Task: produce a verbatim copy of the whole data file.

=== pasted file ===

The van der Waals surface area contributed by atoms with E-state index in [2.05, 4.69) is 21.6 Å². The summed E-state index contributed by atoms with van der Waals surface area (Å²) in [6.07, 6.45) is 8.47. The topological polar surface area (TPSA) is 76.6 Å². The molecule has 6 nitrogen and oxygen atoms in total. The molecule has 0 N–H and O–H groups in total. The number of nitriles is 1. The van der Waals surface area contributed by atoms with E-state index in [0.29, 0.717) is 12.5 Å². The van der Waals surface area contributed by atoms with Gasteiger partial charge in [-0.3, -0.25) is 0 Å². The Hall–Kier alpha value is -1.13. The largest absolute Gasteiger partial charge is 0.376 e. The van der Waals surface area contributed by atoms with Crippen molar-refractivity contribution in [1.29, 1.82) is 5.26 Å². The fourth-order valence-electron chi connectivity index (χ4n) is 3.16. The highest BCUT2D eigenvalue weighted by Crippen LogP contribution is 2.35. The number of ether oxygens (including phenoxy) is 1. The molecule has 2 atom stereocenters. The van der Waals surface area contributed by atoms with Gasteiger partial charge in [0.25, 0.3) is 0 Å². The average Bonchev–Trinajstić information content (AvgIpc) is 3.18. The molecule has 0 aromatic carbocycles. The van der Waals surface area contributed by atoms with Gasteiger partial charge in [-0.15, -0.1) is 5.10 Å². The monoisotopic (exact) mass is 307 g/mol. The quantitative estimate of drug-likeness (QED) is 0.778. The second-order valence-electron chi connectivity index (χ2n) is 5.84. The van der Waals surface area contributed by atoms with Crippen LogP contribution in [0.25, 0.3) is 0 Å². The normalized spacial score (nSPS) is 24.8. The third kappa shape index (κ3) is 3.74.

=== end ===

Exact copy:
The van der Waals surface area contributed by atoms with E-state index in [2.05, 4.69) is 21.6 Å². The summed E-state index contributed by atoms with van der Waals surface area (Å²) in [6.07, 6.45) is 8.47. The topological polar surface area (TPSA) is 76.6 Å². The molecule has 6 nitrogen and oxygen atoms in total. The molecule has 0 N–H and O–H groups in total. The number of nitriles is 1. The van der Waals surface area contributed by atoms with E-state index in [0.29, 0.717) is 12.5 Å². The van der Waals surface area contributed by atoms with Gasteiger partial charge in [-0.3, -0.25) is 0 Å². The Hall–Kier alpha value is -1.13. The largest absolute Gasteiger partial charge is 0.376 e. The van der Waals surface area contributed by atoms with Crippen molar-refractivity contribution in [1.29, 1.82) is 5.26 Å². The fourth-order valence-electron chi connectivity index (χ4n) is 3.16. The highest BCUT2D eigenvalue weighted by Crippen LogP contribution is 2.35. The number of ether oxygens (including phenoxy) is 1. The molecule has 2 atom stereocenters. The van der Waals surface area contributed by atoms with Gasteiger partial charge in [0.25, 0.3) is 0 Å². The average Bonchev–Trinajstić information content (AvgIpc) is 3.18. The molecule has 0 aromatic carbocycles. The van der Waals surface area contributed by atoms with Gasteiger partial charge in [-0.15, -0.1) is 5.10 Å². The monoisotopic (exact) mass is 307 g/mol. The quantitative estimate of drug-likeness (QED) is 0.778. The second-order valence-electron chi connectivity index (χ2n) is 5.84. The van der Waals surface area contributed by atoms with Crippen LogP contribution in [0.25, 0.3) is 0 Å². The normalized spacial score (nSPS) is 24.8. The third kappa shape index (κ3) is 3.74.